When a shipment of pork arrived in China testing positive for the feed additive ractopamine, the Canadian Pork Council saw it as a red flag.
“We have a ractopamine-free certification program that involves basically the producer’s decision not to use it, and then a whole process to ensure that the animals do not come in contact with ractopamine,” says Gary Stordy, director, government and corporate affairs with the Canadian Pork Council, adding this includes testing at the processing plant.
Less than one week later, meat exports to China were suspended as a result of “inauthentic export certificates.”
According to Stordy, “it’s highly unlikely” this pork came from Canada, not only because of the presence of ractopamine, but also because “it’s hard to believe somebody would take a short-term gain for, really, ignoring the long-term opportunity within that market.”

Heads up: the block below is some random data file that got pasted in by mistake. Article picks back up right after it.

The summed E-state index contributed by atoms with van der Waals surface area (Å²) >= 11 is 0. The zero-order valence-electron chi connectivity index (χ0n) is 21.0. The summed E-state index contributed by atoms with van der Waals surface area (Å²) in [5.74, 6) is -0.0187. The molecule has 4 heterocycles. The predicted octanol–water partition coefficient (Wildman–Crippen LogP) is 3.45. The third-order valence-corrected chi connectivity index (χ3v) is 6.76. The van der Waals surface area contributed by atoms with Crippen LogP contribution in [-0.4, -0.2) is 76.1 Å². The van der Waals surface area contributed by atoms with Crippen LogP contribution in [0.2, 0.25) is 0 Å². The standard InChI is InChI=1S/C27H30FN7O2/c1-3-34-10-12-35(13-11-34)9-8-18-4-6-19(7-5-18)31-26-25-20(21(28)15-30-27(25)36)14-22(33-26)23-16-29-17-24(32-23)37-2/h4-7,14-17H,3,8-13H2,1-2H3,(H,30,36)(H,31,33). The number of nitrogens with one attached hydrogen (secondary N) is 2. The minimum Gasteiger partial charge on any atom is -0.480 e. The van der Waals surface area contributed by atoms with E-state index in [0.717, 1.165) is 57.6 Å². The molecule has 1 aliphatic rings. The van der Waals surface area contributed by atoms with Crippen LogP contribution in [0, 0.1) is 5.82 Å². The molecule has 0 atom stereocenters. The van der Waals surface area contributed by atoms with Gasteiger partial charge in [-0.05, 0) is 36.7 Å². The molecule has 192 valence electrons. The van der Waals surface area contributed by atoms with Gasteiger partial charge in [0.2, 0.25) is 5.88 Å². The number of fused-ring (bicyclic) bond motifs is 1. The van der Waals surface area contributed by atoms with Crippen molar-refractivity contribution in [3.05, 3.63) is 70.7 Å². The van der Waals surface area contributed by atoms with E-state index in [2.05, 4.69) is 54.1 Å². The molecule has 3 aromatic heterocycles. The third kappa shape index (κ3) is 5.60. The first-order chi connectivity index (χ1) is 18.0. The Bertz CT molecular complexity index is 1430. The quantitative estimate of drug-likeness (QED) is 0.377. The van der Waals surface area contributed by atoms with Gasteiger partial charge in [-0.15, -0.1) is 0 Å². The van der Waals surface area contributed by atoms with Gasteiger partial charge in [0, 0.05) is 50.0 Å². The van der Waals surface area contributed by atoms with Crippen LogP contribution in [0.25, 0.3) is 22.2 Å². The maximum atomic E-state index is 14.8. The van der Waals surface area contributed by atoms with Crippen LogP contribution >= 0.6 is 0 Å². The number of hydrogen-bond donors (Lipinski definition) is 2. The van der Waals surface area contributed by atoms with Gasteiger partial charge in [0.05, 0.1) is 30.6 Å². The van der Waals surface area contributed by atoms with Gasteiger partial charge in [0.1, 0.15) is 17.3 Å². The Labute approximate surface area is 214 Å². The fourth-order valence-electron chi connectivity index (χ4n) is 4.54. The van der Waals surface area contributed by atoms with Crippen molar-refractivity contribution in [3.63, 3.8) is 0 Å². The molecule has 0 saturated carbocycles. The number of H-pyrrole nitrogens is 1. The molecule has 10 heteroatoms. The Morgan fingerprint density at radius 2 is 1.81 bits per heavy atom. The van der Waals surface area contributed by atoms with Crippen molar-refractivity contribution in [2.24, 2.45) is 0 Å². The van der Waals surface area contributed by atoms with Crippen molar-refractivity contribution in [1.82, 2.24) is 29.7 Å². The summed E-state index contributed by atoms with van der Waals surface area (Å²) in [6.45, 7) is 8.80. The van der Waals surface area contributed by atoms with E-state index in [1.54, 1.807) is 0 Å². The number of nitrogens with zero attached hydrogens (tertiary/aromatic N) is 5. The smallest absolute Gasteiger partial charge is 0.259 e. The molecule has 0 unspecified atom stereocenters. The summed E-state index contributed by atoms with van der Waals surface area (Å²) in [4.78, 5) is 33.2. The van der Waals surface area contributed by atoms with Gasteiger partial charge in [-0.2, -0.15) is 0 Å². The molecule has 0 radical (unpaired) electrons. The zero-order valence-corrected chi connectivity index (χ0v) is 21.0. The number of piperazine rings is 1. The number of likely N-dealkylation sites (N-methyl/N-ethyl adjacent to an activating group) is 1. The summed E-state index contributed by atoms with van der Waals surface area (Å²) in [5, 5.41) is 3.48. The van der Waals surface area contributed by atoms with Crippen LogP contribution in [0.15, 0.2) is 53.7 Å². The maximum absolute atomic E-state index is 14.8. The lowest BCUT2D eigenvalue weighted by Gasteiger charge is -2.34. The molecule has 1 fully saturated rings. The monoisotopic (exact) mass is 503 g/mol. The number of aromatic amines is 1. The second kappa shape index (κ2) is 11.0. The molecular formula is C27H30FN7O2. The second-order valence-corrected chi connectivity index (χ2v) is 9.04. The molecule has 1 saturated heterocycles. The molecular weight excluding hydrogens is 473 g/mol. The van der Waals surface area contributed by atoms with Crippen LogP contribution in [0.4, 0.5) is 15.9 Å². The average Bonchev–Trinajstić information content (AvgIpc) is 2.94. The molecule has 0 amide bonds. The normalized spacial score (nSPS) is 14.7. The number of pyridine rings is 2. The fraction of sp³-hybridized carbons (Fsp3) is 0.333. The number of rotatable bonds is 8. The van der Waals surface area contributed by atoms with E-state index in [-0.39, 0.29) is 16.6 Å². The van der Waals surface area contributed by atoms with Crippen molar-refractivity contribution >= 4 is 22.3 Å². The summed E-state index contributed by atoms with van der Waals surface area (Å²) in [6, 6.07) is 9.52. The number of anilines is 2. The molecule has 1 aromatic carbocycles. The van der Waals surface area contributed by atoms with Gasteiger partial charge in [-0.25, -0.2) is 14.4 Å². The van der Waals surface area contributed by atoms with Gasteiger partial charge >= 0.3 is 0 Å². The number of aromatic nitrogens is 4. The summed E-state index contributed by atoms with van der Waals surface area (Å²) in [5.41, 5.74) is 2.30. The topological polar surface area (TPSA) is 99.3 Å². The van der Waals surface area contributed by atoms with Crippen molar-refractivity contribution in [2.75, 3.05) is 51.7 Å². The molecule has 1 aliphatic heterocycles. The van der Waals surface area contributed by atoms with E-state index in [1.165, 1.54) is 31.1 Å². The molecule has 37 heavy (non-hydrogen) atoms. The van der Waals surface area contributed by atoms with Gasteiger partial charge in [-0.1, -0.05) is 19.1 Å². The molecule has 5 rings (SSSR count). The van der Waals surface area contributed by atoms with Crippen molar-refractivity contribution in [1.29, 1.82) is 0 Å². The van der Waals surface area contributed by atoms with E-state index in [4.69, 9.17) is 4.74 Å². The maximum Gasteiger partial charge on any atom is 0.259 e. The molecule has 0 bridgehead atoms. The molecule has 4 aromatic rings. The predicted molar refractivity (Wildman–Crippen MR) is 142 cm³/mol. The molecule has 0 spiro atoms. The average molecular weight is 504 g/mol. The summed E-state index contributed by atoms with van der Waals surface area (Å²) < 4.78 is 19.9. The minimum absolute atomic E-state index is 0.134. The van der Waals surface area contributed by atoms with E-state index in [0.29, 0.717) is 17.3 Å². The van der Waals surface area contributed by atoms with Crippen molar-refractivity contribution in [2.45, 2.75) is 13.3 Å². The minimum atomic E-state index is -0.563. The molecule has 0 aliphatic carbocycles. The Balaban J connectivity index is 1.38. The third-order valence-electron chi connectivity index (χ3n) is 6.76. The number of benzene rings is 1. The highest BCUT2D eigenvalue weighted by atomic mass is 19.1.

“What I’m really looking forward to in understanding, is the outcome of the RCMP investigation,” says Stordy, adding they are looking to figure out how to prevent this from happening again, encouraging the federal government to establish a robust export certification program specific to China.
Stordy suggests it will likely be weeks, rather than days before this issue is resolved.
“We’re really looking forward to getting back into the Chinese market,” says Stordy. “In the meantime, we will move pork into other markets – it may not be necessarily at the same demand – but we will get through this.”